Tuesday, April 11, 2006

"Class" Part 2.

I grew up in an upscale, predominantly white-bread New Jersey suburb of Manhattan. As bedroom communities go, it was not the Ritziest in the area, but it was probably in about a seven-way tie for third Ritziest. It was a Colonial town, and even boasted a few artifacts, including one of those white churches with mammoth steeple, and a duck pond to reflect it in. There were plenty of shops, and no industry in town, which made it marginally prettier than some other nearby towns. Large, tree-lined streets, large Victorian houses, zoning to keep them from going duplex... you get the picture. It also boasted one of the best school systems in the area, two or three Country Clubs, proximity to several more golf courses, and a couple of real mansion-lined neighborhoods. I’m not talking McMansion here either, these places had grounds, greenhouses, the works. I did not grow up in one of those neighborhoods, but one of them was a scant 3-minute bike ride from my house, so I went to school with those kids.

My neighborhood consisted of only a couple of blocks, connected to a main road at one of the corners, kind of like the letter K, where the upright is the main drag, and the two side streets form half of a square block. In some strange way, it was reminiscent of a backwater on a river, and the people that lived there were “backwater people”. The town had a slice of every ethnic and economic background, although it was weighted a bit heavily toward the higher income brackets. We were not the poorest, they lived on either side of the railroad line, often in rented housing. We were the support staff and the retirees. We were the butchers, the bakers, the candlestick makers. My neighborhood boasted two police officers, a plumber, a painter/carpenter, another carpenter whose wife worked at the cafeteria at Roosevelt Junior High School, a beautician, a landlord, a steamfitter... you get the picture. One guy owned a heating oil distributorship and another worked for Exxon as a research chemist. These were the more well-off members of my little community. The long-time residents of the neighborhood were of German, Polish, and Italian extraction. The food was great.

As I said, I went to school with the rich and, well, rich. The famous people in town tended more toward the arts, and were much more approachable. They were also adults. The teachers never played favorites that I could see, the wealthy parents were distantly polite, but the kids... Spoiled doesn’t cover it. Some were spoiled, some weren’t. This was the real world, not some TV stereotype. Most of them, with only two exceptions I remember, made it quite plain that we didn’t belong. We were not in their league, we were not on the fast track, and they were. I did not resent this at the time. Frankly, I didn’t think about it much, I had other problems to think about while growing up. I remember that I didn’t get it. I would not accept that these kids were better than I was simply because of the accomplishments of their parents. This caused some additional friction since I would not play along with their sense of entitlement. I think some of them even concluded that I was too retarded to understand the difference in our respective social standings.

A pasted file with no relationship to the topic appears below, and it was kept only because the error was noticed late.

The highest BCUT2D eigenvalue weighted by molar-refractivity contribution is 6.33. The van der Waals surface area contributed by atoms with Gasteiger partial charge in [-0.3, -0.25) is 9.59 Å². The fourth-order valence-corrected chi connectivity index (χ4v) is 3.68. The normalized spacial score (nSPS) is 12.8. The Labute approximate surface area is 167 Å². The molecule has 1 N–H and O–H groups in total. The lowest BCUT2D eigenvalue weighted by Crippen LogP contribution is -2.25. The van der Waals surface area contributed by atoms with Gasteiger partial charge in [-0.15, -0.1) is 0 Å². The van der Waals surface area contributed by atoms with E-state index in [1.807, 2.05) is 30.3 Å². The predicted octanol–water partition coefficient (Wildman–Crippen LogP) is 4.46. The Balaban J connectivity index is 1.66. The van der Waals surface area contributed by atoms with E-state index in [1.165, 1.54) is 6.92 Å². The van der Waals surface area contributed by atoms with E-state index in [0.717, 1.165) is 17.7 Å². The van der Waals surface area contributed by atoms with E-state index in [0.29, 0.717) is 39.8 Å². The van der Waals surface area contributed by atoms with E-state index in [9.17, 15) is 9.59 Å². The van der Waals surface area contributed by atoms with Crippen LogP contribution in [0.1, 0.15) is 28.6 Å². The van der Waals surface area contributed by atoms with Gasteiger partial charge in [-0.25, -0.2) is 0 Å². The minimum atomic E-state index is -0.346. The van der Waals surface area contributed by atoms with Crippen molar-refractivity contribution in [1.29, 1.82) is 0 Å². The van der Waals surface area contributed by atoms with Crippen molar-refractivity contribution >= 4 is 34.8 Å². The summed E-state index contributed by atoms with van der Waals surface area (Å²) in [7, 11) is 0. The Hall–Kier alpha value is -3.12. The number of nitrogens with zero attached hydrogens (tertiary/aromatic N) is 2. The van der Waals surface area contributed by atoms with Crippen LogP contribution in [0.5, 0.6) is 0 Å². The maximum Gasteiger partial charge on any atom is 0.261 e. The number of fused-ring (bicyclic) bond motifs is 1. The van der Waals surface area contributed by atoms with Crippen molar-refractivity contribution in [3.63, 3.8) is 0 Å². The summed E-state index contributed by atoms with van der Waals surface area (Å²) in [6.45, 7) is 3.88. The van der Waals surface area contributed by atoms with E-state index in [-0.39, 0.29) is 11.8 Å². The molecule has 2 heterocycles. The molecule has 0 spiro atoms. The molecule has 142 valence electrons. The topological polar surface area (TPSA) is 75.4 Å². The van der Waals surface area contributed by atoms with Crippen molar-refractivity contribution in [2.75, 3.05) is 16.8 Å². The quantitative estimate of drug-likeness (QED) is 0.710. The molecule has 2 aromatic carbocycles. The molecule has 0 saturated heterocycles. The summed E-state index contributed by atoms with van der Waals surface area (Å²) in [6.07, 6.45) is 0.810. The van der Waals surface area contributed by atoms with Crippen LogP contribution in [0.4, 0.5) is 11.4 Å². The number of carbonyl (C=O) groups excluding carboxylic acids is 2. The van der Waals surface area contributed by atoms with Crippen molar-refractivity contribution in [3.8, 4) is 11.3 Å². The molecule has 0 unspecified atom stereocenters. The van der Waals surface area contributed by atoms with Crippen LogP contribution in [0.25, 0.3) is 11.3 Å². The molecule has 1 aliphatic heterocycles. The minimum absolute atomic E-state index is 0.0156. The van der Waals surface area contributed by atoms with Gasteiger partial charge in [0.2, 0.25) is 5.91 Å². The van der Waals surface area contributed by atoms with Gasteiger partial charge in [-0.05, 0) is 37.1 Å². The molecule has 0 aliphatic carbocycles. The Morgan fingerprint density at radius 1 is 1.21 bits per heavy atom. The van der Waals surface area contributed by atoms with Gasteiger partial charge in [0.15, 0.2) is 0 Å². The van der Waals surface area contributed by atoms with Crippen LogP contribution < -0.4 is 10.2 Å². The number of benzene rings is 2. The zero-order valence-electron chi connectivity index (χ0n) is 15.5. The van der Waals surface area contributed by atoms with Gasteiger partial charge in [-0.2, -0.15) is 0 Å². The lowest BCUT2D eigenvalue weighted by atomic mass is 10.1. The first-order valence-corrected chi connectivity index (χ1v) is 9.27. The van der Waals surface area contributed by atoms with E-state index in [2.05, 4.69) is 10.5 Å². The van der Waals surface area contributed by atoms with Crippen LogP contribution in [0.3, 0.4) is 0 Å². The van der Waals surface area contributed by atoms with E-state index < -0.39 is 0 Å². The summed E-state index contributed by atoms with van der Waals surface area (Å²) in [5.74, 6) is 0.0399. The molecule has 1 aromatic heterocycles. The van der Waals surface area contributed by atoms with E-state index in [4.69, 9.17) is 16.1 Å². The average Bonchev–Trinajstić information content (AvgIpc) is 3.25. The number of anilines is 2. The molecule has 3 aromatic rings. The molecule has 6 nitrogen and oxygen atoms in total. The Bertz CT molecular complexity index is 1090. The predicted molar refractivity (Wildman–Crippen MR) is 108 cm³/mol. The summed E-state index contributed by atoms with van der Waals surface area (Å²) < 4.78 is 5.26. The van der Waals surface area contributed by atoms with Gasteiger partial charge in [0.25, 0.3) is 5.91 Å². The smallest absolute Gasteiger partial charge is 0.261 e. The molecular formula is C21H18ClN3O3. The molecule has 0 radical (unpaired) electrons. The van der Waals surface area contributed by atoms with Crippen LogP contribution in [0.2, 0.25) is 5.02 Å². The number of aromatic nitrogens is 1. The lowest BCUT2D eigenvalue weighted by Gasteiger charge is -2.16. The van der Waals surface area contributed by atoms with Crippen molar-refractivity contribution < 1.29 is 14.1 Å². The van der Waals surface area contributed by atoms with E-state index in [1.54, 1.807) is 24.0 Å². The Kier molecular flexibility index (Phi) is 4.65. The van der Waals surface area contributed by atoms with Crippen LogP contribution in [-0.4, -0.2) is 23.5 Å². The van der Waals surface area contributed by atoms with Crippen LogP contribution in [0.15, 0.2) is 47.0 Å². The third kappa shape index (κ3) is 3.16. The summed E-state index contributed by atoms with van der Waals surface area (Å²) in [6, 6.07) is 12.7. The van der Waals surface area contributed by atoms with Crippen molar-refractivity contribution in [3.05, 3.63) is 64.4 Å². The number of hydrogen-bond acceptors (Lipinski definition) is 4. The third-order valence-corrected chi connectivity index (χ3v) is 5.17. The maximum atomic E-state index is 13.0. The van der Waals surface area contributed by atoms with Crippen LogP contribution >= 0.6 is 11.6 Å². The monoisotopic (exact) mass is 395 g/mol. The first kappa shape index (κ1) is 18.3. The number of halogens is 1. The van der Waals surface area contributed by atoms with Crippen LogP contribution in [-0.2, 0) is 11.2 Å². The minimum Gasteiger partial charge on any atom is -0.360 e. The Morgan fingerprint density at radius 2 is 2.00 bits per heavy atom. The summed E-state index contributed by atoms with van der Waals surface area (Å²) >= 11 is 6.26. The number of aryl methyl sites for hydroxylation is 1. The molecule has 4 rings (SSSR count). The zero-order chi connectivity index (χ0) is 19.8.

Years later I did resent them, and it took me more years to stop. They were a product of their environment. Their parents went to the same clubs, ran in the same, somewhat exclusive, social circles. Their parents had friends that would make sure the kids didn’t start their careers in dead-end jobs. Their older brothers and sisters went to the best colleges, and so did their girlfriends and boyfriends. They were taught at an early age to be suspicious of people that were not as well off as they were, people that would only be friendly because they wanted something. They hung out with people just like they were, and were taught to be the clique that they became. They were as much a victim of prejudice as the people they shunned. They also had their share of complete failures. Money only makes some aspects of living and growing up easier, there are many things in this world that money can’t fix. Some of them too, I’m sure, were snubbed by the next group up the social ladder. You know, the ones that went to private schools in Switzerland, lived all over the world, had stables, fleets of cars, planes, and servants to operate them. You get the picture.


At 3:48 AM, Anonymous Anonymous said...

I grew up in a blue-collar French Catholic neighborhood, one of the few WASP type kids around, and I got handed the same sort of shit. It doesn't matter what your class (perceived or otherwise)may be, it's all about fitting in. In my case, I was ostracized for being non-Catholic and a hell of a lot smarter than my classmates. Shit is shit, no matter where you go.


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